Other industry veterans from the conventional power industry controversially stated that renewables were a luxury hobby of wealthy countries such as Denmark and Germany, but offered no viable option for the vast majority of the global population living in poorer countries around the world.
Statements like these reveal that even many engineers from the conventional power generation industry continue to ignore the fact that today, for a greenfield investment in new electricity generating assets in most parts of the world, wind and solar power offer the most cost-competitive options.
Just because the detrimental effects of the emissions of conventional power plants are by no means reflected in the current prices for carbon dioxide emission certificates (if countries have at all implemented such schemes) does not mean that this form of energy generation is indeed cheaper than renewable power.
It might be cheaper for the owners of conventional power plants, but from the perspective of the society this type of electricity generation is far more expensive than renewable energy if all externalized costs are factored into the equation.
So while almost all participants eagerly joined in in the bashing of politicians for being ignorant about the actual needs of the power generation industry, I was not really convinced that most of the delegates present at the conference were really that much better educated than the politicians they looked down on.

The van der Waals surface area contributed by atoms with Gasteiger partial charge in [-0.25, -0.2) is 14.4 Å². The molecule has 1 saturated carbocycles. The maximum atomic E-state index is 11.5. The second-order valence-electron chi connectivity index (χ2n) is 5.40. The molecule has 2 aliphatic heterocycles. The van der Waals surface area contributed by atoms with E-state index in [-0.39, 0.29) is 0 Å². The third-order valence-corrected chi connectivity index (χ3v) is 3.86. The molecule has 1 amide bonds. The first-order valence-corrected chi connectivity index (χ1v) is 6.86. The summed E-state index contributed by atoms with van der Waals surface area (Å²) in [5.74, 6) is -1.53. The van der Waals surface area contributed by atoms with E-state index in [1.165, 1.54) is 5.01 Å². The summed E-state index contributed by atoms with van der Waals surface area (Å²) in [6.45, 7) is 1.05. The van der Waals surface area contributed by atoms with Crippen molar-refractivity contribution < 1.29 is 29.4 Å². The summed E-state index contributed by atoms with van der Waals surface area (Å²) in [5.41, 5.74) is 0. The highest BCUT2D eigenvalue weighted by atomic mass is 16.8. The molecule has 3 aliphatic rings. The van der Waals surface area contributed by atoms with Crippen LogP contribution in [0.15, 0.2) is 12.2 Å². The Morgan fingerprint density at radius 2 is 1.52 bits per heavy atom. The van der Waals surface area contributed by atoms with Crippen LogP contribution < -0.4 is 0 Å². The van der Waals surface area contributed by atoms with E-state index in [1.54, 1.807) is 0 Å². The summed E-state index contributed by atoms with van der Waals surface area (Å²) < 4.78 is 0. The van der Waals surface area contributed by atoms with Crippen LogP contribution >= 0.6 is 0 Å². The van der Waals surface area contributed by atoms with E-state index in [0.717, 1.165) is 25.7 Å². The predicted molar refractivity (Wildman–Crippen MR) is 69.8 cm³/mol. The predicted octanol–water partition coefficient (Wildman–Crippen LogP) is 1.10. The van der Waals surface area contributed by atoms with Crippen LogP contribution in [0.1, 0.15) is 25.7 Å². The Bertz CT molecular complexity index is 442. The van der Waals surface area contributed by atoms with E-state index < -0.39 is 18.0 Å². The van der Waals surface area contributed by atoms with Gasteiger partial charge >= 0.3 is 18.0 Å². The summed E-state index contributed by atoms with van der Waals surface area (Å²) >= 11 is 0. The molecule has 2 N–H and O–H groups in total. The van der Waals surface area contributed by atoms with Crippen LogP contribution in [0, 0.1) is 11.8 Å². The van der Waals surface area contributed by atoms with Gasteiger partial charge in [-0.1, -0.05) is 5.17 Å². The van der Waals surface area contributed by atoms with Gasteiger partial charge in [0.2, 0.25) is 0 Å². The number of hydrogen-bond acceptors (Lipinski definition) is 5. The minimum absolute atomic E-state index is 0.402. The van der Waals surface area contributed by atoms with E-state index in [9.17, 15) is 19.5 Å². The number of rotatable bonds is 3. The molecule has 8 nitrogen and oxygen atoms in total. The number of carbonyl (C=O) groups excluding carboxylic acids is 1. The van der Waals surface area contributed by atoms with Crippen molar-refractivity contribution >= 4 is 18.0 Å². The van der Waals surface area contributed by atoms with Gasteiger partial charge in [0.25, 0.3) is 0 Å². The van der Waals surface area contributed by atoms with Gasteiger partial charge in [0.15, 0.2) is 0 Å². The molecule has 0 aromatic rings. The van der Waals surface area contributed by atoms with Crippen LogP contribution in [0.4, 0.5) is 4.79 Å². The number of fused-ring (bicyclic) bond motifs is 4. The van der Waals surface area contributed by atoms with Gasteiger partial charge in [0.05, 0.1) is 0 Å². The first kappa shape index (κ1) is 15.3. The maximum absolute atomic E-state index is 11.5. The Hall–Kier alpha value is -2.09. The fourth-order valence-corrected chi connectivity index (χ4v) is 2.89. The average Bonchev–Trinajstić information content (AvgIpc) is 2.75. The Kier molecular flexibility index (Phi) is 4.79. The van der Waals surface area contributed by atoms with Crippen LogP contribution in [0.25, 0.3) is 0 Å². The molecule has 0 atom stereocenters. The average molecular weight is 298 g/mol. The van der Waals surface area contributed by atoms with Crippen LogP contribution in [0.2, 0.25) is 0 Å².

On with the show
Roaming the floors of the two exhibition halls that PowerGen Europe covered, I had a hard time evidencing the claim made by the organiser that 20% of the exhibitors were representatives of renewable power generators.
All I saw were manufacturers of turbines, valves and other equipment relevant for conventional power generation. Overall one did not get the impression that a lot of new business was being discussed at the trade fair, which doesn’t really come as a huge surprise.
After all, who dares to invest in new conventional power based generation assets in 2017 with the very real fear that such an investment will become obsolete within a decade or even less?
In fact, the only booths that really drew the attention of visitors were those offering free wine tasting. I counted at least four booths that offered wine tasting (at 2pm in the afternoon) and considered the idea that offering free alcoholic beverages to participants was motivated by a collective need to console attendees mindful that they were representatives of a dying industry, or even a ploy by companies to attract tipsy customers who then might actually be more inclined to risk an investment in new assets of an industry on the retreat.
For 2018, PennWell has tellingly decided to rebrand the trade fair and conference. Held next year between June 19 – 21, the industry will convene in Vienna under the umbrella name of “Electrify Europe”. Could this name change finally uncork some of the stuffy ideas of old, and let renewable energy finally breathe?
Author: Götz Fischbeck